When the boy dismounted his horse, old Swinney slapped him on the shoulder.

“Welcome to Virginny,” said the old man.

“Virginia?” said the boy, his eyes going wide.

He crept toward the edge of the trees, his face dark amid the shadows. He could feel the older men’s eyes upon him, their ears attuned to the snap of stick or shrub. They listened because he made no sound, this boy, the lightest of foot among them. A former horse thief, his skills translated readily to their pursuits. At last he stared down upon the rough-planked barn, the once-white house, the single white pig mired in a sagging pen of mud. He stared down upon Virginia for a long time, a stranger to this country.

When he returned the men were tightening the holsters they wore and sighting their rifles and sliding their knives back and forth in their sheaths, back and forth, making sure no catches might slow the draw. At this juncture the boy was possessed of a French dueling pistol of uncommon caliber. He mounted up and pulled the heavy j-shaped weapon from his belt and thumbed the hammer back. The filigreed metal of the action spun and clicked into place over the rich wood frame scarred by countless run-ins with his belt buckle, tree branches, roots where he’d dropped the thing practicing his pistoleer skills.

Swinney stood below him.

“You got any bullets left for that thing, boy?”

The boy held the pistol toward him butt-first.

“She’s a firecracker,” he warned, smiling.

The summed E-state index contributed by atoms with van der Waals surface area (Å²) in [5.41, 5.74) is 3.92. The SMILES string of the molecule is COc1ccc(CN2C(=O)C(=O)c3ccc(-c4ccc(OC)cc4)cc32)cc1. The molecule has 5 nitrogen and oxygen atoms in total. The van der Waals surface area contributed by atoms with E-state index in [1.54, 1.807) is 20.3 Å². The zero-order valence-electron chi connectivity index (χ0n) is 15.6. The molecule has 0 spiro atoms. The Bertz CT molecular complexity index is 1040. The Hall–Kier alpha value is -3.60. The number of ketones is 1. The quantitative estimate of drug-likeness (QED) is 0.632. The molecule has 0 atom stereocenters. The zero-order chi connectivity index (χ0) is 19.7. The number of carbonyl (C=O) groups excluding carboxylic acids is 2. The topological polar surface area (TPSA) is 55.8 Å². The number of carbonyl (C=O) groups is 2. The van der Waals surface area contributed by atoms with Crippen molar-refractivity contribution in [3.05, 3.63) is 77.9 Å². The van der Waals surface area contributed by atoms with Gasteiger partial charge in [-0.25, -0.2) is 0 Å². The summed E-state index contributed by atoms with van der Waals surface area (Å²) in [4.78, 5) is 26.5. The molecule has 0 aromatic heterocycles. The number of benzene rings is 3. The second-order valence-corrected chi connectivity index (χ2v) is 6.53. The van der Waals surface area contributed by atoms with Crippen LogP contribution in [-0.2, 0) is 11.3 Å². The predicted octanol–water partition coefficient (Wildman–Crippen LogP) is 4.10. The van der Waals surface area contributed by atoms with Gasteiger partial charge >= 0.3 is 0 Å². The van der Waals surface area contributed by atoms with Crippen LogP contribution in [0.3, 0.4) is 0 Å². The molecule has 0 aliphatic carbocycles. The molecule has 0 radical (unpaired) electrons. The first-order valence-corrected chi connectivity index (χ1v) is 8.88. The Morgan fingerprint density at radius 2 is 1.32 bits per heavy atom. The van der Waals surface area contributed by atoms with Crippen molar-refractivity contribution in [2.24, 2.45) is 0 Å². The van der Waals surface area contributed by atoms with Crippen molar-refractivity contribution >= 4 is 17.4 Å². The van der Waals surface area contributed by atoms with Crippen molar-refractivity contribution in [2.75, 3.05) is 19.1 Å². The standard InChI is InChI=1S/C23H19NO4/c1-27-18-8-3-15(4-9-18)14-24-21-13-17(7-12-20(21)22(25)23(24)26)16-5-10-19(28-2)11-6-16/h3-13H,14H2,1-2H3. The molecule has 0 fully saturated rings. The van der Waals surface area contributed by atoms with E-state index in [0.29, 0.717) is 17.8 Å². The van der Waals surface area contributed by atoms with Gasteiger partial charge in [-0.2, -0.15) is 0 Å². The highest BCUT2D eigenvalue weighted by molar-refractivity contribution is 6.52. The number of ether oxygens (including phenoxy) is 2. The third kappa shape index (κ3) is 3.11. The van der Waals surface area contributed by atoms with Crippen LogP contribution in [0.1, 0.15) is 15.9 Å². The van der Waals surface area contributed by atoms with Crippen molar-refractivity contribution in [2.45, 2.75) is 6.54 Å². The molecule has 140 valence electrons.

When the older man reached for the pistol the boy dropped it sideways from his hand and hooked it upside down by the trigger guard and spun the gun upon its axis and caught it by the backstrap, the trigger fingered, the barrel at Swinney’s chest, the older man’s eyes wide with fright.

“Let them sons of bitches learn the hard way,” said the boy.

In fact he did not have any bullets. He was out.

Swinney’s eyes narrowed and he shook his head.

“What you need is a good ass-whupping, boy. Not them parlor tricks.”

The boy spun the gun twice and stuck it in his belt.

“Now don’t you get jealous on me, Swinney.”

The older man made a derisive gesture and waddled down the line.

The provenance of the pistol was known—one of a pair from the vast arms collection of an officer they’d kidnapped from his bed. The boy’s first of such prizes. He’d been promptly swindled of one of the guns in a bet over the height of a sycamore fated for firewood. That left him one pistol and five balls for the smoothbore barrel. Two went to target practice, one to drunken roistering, one to a duel with a blue jay on a fencepost (lost), and the last plumb lost along the way…




About the Author

Taylor Brown was born and raised on the Georgia coast. His fiction has appeared or is forthcoming in The North Carolina Literary Review, The Southeast Review, The Baltimore Review, Chautauqua, CutBank, and many others. He is the recipient of a Montana Prize in Fiction, and he's been a finalist for the Press 53 Open Awards, Machigonne Fiction Contest, Wabash Prize in Fiction, and Doris Betts Fiction Prize.  His short story collection, In the Season of Blood and Gold, was published by Press 53 in May of 2014. This story, in modified form, serves as the first chapter of his debut novel, Fallen Land, to be published by St. Martin's Press in 2016.